How to Prepare Yourself for Retirement

Created by:

11 Jul 2018 - General

There is a singular cognitive dynamic shared by the most complex beings with a developed neural system – the dynamic between effort and reward. Humans share this characteristic with so many creatures on this planet and, as a matter of fact, it is so integral to the very nature of humanity that it has become an intrinsic part of our civilization. For every month of work, we get paid. For thirty years of work, we get a well-deserved retirement. However, there are many potential bumps along the way that can render the attainment of this reward significantly harder. With that in mind, here’s how to prepare yourself for retirement.

“12 Months and Out” deal

Research has shown that the last 12 months of your career are critical when it comes to putting your retirement deal on a stable path. The first thing you should do is get your portfolio in order – spruce the “file” up, check if all the documentation is there and pay special attention to health care papers.

Downshift from any stocks, if you own them, and as you expect the paychecks to stop, move the money into a savings account so you can fund at least a singular year of expenses. Raise cash and try to stay realistic when it comes to expectations.

Anticipate the costs

Now that you have laid the groundwork, you have to curb your expectations and anticipate the costs. For example, you should not expect, by default, to get the same sort of benefits as the generation of your parents. For one, there is the simple matter of people having longer lifespans. On the other hand, many of the parameters have changed. Instead, when it comes to anticipating costs, concentrate on the solvency of health care programs.

Look into a viable program

The entire retirement setup appears to be so simple – a fraction of your paycheck piles into a separate account and once the time comes to retire, you reap the benefits. However, it is far from that simple. There are countless “phantom obstacles” along the way, not to mention the required paperwork that needs to be dealt with. This is why, especially if you get a Kafkaesque vibe from such topics, you need to look into viable programs.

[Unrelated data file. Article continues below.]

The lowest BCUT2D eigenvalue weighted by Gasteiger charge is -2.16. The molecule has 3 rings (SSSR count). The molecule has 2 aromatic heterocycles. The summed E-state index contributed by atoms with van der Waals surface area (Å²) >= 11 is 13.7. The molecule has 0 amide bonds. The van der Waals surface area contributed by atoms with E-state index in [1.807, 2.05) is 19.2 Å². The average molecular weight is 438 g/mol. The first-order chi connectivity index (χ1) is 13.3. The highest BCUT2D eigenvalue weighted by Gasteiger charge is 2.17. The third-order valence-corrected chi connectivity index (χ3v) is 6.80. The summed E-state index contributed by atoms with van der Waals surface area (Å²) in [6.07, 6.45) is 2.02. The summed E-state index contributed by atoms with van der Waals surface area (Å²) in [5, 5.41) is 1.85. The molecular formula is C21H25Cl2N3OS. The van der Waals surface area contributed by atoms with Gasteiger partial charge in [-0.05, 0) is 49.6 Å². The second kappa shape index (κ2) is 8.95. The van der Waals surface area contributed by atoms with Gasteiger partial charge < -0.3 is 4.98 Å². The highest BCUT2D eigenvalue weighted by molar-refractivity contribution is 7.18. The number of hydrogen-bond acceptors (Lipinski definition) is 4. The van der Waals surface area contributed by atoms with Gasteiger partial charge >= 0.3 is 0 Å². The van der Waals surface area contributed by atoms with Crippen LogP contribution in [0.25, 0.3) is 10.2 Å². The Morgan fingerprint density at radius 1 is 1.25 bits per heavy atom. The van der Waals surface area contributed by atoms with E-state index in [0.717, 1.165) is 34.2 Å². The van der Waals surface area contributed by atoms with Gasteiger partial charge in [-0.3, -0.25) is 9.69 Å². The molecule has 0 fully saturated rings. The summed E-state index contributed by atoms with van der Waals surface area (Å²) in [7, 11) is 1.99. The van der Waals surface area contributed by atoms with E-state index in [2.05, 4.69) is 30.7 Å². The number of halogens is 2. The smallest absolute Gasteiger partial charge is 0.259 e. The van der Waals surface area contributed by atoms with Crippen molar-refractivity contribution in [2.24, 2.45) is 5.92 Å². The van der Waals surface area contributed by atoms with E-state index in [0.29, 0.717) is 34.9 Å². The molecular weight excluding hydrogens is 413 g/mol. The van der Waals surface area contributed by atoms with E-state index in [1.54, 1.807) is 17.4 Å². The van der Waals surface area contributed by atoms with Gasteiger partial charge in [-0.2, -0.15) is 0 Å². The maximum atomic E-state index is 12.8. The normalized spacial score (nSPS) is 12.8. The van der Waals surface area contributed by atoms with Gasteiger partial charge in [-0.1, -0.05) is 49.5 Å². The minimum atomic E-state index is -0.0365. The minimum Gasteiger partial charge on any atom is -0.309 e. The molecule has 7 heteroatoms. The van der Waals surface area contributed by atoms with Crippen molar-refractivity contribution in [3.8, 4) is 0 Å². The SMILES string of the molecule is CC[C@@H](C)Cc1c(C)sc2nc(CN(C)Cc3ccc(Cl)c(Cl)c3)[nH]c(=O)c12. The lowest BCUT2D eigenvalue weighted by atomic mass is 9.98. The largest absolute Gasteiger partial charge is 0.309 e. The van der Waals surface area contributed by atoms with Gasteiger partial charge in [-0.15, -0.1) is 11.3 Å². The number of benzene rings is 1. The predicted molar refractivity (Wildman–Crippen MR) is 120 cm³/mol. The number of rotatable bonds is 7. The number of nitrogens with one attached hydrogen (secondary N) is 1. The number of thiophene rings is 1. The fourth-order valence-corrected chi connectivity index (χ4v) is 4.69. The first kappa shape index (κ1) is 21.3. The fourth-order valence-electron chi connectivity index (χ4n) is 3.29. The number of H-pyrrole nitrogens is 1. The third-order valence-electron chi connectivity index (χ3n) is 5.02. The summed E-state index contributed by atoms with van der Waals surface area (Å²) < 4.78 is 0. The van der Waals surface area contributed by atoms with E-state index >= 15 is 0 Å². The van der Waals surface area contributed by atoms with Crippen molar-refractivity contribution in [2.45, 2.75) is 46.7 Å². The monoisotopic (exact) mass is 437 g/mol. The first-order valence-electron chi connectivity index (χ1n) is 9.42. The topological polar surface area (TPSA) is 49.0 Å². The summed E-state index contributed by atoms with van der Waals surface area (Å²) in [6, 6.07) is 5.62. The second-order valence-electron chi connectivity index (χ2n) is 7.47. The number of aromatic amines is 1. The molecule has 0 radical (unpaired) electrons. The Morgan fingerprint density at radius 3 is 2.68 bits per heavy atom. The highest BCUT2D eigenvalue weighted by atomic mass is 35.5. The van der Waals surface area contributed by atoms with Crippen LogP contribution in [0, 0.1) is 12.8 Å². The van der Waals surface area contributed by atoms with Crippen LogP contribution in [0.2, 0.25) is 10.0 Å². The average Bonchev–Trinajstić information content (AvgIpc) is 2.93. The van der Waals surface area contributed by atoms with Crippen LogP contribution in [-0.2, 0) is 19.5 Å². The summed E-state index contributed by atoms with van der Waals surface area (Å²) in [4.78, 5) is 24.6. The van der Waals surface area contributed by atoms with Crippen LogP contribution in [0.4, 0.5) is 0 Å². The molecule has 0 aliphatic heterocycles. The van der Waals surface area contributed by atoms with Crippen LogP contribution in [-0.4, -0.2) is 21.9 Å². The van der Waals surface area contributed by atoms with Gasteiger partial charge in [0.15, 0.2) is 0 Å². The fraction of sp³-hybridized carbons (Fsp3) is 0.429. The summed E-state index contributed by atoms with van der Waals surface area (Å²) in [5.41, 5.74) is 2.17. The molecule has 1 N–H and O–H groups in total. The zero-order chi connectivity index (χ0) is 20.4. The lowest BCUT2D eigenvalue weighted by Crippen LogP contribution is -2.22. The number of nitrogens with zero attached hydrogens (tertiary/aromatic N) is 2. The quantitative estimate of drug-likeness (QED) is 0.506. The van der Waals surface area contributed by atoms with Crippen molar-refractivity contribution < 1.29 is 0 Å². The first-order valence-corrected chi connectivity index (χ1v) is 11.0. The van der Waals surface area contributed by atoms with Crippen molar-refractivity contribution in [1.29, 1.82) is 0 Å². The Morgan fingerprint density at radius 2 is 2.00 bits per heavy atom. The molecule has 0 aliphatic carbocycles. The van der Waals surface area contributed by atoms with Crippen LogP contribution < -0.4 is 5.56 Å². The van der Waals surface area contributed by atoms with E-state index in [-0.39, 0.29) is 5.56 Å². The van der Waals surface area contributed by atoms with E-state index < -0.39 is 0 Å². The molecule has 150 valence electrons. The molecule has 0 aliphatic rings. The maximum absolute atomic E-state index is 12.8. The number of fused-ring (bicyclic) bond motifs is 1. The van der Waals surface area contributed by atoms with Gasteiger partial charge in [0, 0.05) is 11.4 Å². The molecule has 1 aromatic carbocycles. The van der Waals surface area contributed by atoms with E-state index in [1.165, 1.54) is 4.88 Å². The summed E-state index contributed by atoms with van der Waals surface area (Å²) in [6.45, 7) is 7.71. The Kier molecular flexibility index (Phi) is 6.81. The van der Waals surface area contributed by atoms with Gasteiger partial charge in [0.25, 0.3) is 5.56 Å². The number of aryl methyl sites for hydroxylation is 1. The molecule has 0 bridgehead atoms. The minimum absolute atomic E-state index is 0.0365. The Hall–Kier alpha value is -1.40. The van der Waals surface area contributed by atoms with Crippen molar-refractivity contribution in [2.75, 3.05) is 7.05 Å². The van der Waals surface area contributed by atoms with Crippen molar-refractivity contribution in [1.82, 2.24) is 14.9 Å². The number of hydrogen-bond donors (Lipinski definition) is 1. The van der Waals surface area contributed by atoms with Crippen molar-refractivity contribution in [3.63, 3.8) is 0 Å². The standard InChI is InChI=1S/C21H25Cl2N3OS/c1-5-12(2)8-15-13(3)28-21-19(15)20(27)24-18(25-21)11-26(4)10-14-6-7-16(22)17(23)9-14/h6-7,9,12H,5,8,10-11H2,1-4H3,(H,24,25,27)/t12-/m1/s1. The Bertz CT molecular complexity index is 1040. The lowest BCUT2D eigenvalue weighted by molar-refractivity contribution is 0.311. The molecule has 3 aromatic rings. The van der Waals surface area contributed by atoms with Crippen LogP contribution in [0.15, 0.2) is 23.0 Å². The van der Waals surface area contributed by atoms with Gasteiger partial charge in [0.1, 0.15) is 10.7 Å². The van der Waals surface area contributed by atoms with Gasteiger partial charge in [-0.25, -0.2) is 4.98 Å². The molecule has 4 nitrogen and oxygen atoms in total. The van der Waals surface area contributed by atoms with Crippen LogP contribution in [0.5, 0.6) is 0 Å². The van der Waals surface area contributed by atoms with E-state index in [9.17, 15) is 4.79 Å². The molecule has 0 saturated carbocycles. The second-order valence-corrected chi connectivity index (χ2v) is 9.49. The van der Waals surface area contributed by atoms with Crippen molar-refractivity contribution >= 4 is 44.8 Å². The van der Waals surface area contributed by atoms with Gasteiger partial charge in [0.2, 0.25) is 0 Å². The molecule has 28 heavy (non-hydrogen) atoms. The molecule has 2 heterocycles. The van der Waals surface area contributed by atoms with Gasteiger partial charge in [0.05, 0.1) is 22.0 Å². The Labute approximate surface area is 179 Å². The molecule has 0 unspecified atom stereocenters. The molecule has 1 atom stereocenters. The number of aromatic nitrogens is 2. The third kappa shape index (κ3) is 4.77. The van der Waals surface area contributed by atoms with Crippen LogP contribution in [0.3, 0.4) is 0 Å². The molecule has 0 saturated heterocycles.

For example, many people are interested to find out what is the NDIS. An abbreviation for National Disability Insurance Scheme, it is a personalized funding package for people who are living with an ongoing disability – a matter that can quite unpredictably affect your life. It is financed out of the taxpayers’ pockets and it has been ongoing for four years. It lends the recipients greater control over how the funding package is spent.


Of course, before you get into the nitty-gritty of things, you need to consult with the right people. When it comes to preparing yourself for retirement, the worst thing you can do is assume you are completely in control and that you know everything. Don’t be afraid to seek advice from your children who are much savvier with the alteration of the administrative landscape due to the rise of the digital interface. On the other hand, you should definitely consult a financial planner to get a direct and unbiased advice.

Times they are a-changin’

Brace yourself for changes. Your purpose in life, relationships, and your very identity will change forever. However, even though the transition can be hard, this is far from the end of your life. In fact, many psychological professionals point out that it is just as important to retire to something, as it is to retire from work. This is why it is so important to keep an active private life and cultivate an identity that is completely separate from work – so you can ease yourself into the retirement. Having a part-time job can help.

You can also go a step further and practice being retired. Start spending as much money as you would during your retirement, and go out to find friends in social circles that are completely separate from your work. If you have grandkids, this can actually be an exceptional opportunity for you, as children tend to rejuvenate the lives of all adults. You should definitely also look into transferring your skills into something productive – and this goes for matters beyond a part-time job. For example, if you were exceptional in your work, you might start working as a consultant and an advisor who can “teach” the newcomers all the tricks of the trade.

Keep learning

Life is a process, and we either adapt or we die. This doesn’t change or cease until our very last breath. This is why, when it comes to dealing with paperwork, financial plans, family obligations and relationships, you need to just keep on learning. Force yourself to have an open mind and to tackle every situation with a certain level of flexibility – it is the only true route to make your life easier.

All humans crave security – yes, even the most chaotic adrenaline junkies like to know they have something to fall back on. For most people, this “cushion” is embodied in a form of financial stability for the time when they become unable to work. Staying economically independent and secure during the twilight years is crucial for this reason, plus it gives you the luxury of a blank slate to start anew – pursue a hobby or start your own private business.